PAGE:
P. Jordano, Estación Biológica de Doñana, Unidad de Ecologla y EtologIa, Sevilla-12, AndalucIa, Spain.

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1. Introduction
Fleshy-fruit production by plants and fruit-eating by birds are prominent behaviours in both the tropics (Snow 1971. Morton 1973) and temperate areas (McAtee 1947. Turcek 1961). Closely coevolved re­ lationships have been proposed mainl among tropical plants and birds, apparently reciprocally specialized in mutual exploitation for seed dispersal and fruit-food gathering. Extra-tropical plants and birds have been viewed as exemplifying, at the opposite extreme, loose relationships based on mutually opportunistic be­ haviours (McKey 1975, Howe and Estabrook 1977). However, this theoretical background was built up on the basis of scanty field evidence, in particular from temperate habitats. Thus, several discrepancies with in­ itial predictions on fruit-bird interactions arose when data on non-tropical systems begun to emerge (Frost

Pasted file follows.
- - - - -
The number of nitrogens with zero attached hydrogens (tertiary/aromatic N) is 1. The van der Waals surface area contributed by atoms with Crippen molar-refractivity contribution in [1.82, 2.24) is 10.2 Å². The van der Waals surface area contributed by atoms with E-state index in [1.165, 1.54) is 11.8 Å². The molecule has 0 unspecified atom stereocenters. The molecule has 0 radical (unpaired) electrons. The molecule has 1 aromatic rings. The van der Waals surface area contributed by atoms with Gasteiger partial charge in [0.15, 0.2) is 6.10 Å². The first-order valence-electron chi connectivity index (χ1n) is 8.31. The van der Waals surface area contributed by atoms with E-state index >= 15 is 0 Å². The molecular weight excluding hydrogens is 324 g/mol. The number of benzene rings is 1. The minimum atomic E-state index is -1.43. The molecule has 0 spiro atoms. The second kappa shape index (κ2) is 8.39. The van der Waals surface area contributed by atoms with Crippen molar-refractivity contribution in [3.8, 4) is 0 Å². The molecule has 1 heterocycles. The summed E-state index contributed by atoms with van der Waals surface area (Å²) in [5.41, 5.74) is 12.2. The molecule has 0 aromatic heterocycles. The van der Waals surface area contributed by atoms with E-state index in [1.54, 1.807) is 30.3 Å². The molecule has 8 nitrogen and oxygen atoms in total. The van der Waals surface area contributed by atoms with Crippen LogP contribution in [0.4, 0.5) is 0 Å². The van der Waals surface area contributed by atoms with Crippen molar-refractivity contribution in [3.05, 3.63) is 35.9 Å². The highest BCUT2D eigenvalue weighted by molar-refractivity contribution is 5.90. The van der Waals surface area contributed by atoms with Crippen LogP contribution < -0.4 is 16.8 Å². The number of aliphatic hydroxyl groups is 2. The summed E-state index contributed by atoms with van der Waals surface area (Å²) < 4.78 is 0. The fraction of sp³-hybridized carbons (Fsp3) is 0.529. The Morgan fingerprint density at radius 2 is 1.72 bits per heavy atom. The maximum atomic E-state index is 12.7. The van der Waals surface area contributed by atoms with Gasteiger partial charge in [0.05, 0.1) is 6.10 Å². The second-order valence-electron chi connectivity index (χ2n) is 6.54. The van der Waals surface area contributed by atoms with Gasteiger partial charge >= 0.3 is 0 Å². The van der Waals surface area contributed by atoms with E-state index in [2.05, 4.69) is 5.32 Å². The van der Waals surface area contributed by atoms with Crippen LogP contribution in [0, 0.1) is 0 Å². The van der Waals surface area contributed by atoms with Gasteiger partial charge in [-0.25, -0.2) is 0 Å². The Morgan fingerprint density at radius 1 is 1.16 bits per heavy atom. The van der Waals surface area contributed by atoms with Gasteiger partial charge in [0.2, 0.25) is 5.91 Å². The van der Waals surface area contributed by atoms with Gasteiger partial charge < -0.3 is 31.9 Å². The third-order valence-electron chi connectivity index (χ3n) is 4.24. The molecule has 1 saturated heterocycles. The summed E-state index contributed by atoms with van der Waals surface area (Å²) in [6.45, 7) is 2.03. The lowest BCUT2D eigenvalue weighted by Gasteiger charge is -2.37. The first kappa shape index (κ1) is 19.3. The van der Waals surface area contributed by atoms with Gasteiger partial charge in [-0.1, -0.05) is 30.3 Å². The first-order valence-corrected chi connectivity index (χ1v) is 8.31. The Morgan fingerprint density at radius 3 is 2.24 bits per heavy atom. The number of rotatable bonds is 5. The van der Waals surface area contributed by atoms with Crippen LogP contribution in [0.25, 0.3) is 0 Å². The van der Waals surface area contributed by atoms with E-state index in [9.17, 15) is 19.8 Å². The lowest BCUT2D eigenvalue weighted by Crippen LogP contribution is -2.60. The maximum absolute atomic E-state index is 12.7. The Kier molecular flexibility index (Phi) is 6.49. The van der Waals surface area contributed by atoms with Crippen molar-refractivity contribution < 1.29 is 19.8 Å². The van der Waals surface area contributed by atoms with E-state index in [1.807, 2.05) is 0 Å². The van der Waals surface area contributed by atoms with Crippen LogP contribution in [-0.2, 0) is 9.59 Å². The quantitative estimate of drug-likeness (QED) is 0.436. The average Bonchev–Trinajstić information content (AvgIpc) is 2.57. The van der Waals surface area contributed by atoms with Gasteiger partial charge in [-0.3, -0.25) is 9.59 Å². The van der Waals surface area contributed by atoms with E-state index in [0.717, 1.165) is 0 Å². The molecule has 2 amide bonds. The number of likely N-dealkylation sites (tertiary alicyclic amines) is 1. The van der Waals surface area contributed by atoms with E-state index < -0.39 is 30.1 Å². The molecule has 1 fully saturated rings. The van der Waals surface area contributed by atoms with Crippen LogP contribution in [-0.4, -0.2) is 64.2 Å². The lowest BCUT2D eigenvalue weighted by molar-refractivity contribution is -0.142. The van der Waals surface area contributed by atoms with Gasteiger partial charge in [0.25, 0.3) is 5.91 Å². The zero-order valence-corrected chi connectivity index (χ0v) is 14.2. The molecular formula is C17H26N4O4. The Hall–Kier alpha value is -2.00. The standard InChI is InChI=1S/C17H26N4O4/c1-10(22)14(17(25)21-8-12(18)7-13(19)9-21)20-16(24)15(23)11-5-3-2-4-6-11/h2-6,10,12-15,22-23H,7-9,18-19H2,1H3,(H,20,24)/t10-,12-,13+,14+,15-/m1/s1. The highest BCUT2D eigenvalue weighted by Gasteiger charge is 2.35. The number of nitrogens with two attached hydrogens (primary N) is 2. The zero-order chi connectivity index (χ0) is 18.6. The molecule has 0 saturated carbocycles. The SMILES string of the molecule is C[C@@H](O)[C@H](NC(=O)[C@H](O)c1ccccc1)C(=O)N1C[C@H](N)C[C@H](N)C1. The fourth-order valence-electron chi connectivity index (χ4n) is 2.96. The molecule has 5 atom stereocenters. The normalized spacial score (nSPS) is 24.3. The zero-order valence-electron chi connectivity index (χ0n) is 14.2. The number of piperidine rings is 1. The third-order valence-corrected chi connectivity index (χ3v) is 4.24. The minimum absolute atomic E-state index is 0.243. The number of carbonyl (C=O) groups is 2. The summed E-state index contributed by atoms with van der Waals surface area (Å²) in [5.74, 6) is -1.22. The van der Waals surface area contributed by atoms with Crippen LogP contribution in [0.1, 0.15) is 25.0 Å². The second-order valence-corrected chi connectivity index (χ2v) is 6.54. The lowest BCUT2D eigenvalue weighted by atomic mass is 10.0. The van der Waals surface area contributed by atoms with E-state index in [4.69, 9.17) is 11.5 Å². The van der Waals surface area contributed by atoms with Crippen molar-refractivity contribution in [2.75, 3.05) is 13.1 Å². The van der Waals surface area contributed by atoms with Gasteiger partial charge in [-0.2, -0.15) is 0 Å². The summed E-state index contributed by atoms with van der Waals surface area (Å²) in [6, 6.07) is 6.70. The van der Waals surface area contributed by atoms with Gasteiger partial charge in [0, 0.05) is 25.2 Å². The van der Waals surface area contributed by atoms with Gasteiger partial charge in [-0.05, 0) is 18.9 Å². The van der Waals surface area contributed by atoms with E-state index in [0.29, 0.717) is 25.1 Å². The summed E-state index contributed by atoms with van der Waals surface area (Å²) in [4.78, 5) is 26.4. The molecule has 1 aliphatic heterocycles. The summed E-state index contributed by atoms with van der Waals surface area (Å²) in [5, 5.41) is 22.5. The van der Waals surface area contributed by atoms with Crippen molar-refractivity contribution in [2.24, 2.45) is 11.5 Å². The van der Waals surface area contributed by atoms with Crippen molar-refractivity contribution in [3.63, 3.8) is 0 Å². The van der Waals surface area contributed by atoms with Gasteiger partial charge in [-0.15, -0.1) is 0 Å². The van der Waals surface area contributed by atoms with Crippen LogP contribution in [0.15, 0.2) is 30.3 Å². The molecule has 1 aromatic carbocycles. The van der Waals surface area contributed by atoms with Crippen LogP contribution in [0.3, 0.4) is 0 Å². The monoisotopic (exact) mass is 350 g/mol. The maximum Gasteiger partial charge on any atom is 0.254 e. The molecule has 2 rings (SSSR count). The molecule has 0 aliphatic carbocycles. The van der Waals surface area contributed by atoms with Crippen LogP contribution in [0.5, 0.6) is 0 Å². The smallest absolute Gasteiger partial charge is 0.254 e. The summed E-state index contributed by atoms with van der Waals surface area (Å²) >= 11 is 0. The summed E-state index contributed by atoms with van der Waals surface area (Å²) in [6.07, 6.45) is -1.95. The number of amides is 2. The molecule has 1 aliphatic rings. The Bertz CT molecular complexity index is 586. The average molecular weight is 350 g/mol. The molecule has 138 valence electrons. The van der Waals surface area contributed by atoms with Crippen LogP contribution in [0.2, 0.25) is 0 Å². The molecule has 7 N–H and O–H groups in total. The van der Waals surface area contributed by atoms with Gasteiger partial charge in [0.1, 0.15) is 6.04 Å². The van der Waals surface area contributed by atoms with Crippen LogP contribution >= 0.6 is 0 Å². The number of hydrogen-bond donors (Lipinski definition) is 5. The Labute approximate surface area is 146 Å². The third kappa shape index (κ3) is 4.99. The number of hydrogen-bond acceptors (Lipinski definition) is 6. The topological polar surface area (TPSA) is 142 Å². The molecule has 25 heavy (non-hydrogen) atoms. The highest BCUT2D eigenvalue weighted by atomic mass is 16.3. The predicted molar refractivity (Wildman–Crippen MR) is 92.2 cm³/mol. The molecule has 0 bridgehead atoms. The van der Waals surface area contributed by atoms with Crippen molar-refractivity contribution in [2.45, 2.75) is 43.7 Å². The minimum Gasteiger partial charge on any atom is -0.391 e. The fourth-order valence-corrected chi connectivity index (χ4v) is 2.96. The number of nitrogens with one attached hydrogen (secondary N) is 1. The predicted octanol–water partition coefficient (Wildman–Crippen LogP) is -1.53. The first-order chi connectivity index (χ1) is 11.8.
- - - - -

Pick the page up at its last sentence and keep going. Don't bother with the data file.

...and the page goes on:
1980, Herrera and Jordano 1981, Herrera 1981c). Most of the initial work on bird-plant coevolution for

seed-dispersal lacks documentation of the actual de­

pendence between the system’s components, and only infrequently have variations in plant and bird traits re­ lated to the dispersal process been studied to clarify selective forces operating upon the system. Bird activity may generate relevant selective pressures on fruiting phenologies (Snow 1965, Thompson and Willson

1979), crop sizes (Howe and Kerckhove 1979) and fruit characteristics (Herrera 1981a, Howe and Kerckhove

1981), thus influencing the overall reproductive pattern of the plant.